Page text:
I walked up the stairs for a look around the old fire lookout.
I couldn’t see much through the windows this morning…
I walked around to the other side for a different view.
It was very windy and cold up on the summit, but I stuck around for over an hour as I watched the clouds roll in and out and swirl all around me. I used the fire lookout to block the wind when I wasn’t out taking photos. It was an amazing experience!
Trail In the Clouds
Between The Clouds
Here are two short videos I took of the clouds blowing across the summit. I sped them up just a little.
Through The Clouds
At this point the sun started to come out and I thought I might be able to see another Brocken Spectre, but the sun never came out enough to cast my shadow on the clouds below.
Once the clouds seemed to stick around and block the views, it was time for me to head back down.
Down The Ridge
The hike through the clouds was eerie at times…
Forest Trail in the Clouds
After I returned to the Jeep we went back and took down our tent while things were mostly still dry. I had hoped to get in some more hiking this weekend, but the weather forecast was not looking promising, so I thought we could at least drive to the summit of nearby Farwell Mountain.
After driving through Hahns Peak Village, we re-entered the Routt National Forest.
This was our view of Farwell Mountain shortly before I decided to turn around because the roads in this area were muddier and slicker than I had expected.
There were a lot of wildflowers along the road, though.
Next, we returned to the Seedhouse Road and followed it along the Elk River to see if we could approach Farwell Mountain from the east side. After stopping to eat lunch along the way, we made it just past the Diamond Park Trailhead before the roads got muddy and slick again, so that’s where we turned around. I guess Farwell Mountain will have to wait for another day. It was a good thing we turned around there since it started to rain pretty hard during our drive back and continued for a while.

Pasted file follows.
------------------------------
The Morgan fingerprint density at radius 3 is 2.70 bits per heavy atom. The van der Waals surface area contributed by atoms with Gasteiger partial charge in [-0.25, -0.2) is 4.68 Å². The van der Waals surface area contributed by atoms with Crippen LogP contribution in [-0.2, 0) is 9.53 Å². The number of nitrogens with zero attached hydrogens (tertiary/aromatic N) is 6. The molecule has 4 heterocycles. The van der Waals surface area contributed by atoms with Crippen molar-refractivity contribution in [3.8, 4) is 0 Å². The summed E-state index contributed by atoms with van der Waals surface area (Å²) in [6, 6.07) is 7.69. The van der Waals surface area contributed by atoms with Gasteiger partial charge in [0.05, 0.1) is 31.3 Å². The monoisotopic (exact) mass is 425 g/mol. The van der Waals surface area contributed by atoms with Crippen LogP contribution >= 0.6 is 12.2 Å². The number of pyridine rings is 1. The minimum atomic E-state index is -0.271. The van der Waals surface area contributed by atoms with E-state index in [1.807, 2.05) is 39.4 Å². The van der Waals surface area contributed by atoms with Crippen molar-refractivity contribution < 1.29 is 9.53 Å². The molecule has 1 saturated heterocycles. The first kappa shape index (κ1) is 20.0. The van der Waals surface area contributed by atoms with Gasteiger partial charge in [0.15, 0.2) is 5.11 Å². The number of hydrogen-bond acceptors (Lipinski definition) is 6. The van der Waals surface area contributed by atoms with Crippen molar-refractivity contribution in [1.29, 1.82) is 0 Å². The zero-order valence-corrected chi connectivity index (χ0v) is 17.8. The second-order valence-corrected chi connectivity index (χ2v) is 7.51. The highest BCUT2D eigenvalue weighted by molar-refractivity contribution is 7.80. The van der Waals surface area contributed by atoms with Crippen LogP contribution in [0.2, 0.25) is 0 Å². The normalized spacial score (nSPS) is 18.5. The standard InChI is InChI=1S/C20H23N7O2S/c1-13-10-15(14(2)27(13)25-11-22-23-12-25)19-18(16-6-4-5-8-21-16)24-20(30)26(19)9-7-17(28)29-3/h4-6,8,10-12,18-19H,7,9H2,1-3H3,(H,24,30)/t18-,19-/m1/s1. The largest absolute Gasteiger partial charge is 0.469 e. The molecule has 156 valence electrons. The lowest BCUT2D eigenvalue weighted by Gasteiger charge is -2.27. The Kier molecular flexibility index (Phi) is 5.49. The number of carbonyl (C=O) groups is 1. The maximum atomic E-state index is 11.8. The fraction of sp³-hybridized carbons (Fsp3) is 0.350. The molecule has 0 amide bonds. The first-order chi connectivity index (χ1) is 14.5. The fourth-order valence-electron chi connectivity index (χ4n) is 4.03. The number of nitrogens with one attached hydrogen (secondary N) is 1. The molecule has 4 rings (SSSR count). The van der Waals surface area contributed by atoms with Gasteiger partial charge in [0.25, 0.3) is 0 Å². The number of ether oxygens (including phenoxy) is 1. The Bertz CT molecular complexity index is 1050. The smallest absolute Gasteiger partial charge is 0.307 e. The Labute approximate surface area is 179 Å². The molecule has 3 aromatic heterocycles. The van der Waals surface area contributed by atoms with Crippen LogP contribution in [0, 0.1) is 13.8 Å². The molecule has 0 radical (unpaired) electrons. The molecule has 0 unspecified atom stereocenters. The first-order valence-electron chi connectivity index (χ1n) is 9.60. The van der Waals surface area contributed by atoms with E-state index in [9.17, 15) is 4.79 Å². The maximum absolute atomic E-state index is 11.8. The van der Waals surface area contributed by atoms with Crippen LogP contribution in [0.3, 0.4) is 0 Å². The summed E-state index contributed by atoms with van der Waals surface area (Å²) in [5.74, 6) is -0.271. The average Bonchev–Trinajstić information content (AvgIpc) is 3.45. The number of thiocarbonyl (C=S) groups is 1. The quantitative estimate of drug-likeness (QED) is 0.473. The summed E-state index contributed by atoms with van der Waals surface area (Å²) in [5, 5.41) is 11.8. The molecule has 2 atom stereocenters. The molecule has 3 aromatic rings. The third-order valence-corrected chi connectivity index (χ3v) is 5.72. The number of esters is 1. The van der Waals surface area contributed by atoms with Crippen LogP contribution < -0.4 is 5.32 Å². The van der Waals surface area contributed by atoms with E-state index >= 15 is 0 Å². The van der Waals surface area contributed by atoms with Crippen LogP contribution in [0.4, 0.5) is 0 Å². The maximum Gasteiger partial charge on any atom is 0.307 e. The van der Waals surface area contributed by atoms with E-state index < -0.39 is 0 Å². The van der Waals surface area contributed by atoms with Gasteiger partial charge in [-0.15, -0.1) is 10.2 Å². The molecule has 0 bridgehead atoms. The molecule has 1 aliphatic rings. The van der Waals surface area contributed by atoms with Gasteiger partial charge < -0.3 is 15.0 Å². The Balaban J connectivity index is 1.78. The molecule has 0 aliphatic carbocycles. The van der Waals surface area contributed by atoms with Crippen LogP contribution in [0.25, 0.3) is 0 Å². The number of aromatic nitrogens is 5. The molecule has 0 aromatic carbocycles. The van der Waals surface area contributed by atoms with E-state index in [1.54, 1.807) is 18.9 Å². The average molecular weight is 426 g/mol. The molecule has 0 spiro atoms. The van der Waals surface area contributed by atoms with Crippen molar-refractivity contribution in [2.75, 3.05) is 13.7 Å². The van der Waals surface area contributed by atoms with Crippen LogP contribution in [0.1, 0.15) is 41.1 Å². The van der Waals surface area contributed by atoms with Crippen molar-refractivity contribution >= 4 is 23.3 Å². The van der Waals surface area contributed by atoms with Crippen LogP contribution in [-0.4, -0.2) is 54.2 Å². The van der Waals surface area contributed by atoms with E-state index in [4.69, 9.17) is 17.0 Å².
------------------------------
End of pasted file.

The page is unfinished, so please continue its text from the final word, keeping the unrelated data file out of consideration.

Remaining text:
Scott Run Rain
Crossing a bridge over the North Fork of the Elk River right next to the Continental Divide Trail.
Sweetwater Ute Pictographs & The Long Detour Home
At this point with the current weather forecast and Diane’s headache, we decided it would be best to head home this evening instead of sticking around for another day. On the way home I thought it would be a good idea to get in one more short hike to finally visit some Ute pictographs near Sweetwater Lake in the Flat Tops, but that would mean driving home through Glenwood Canyon. When I stopped to get gas in Steamboat Springs I checked the road conditions in Glenwood Canyon and everything checked out OK, so we decided to go for it.
When we arrived at Sweetwater Lake it was raining and there were some rumbles of thunder, but our hike wasn’t going up high so we put on our rain jackets and headed out anyway.
By the time we reached this overlook of Sweetwater Lake the rain had stopped and the sun was back out.
These yellow pictographs were found near the entrance of the cave which contains some Ute pictographs and plenty of other graffiti…
Yellow Circle Pictograph
Sweetwater Ute Pictographs
On our way back down from the cave we took a short spur trail to a different overlook and passed by this sign.
Sweetwater Lake Overlook
Things were going pretty well this weekend until now. After driving back down from Sweetwater Lake and making our way over to Dotsero we were prevented from getting onto I-70 because it had just been closed down thanks to a mudslide in Glenwood Canyon. They were expecting it to be an extended closure, so now we had to go back all the way around the long way to get home! If I had known this was going to happen, I would have skipped this short hike to the pictographs and gone straight back home through Craig and Meeker. Now we had to drive all the way back to Yampa and then take the gravel road over Dunckley Pass and Ripple Creek Pass over to Meeker. Although this route is definitely shorter than the paved highway through Craig, I don’t think it saved us any time, but the views were definitely nicer along the way.
Well, at least we saw a rainbow as we drove over Five Pine Mesa…
After crossing over Dunckley Pass we had a good view of the Lost Lakes Peaks in the clouds.
I spent an evening last weekend at the Ripple Creek Overlook, but since we were passing by at sunset we stopped to stretch out our legs and take in the views of The Flat Tops.
Ripple Creek Overlook
Eventually we reached Meeker and followed the highways back home. I had planned to fill up with gas in Rifle, but when we arrived we found that all the gas stations were out of gas thanks the the closure on I-70 and detour traffic being routed through the town. Luckily, I had just enough fuel to get us to Parachute to fill up. We didn’t make it home until just before midnight and I was exhausted, so I took a quick shower and went right to bed.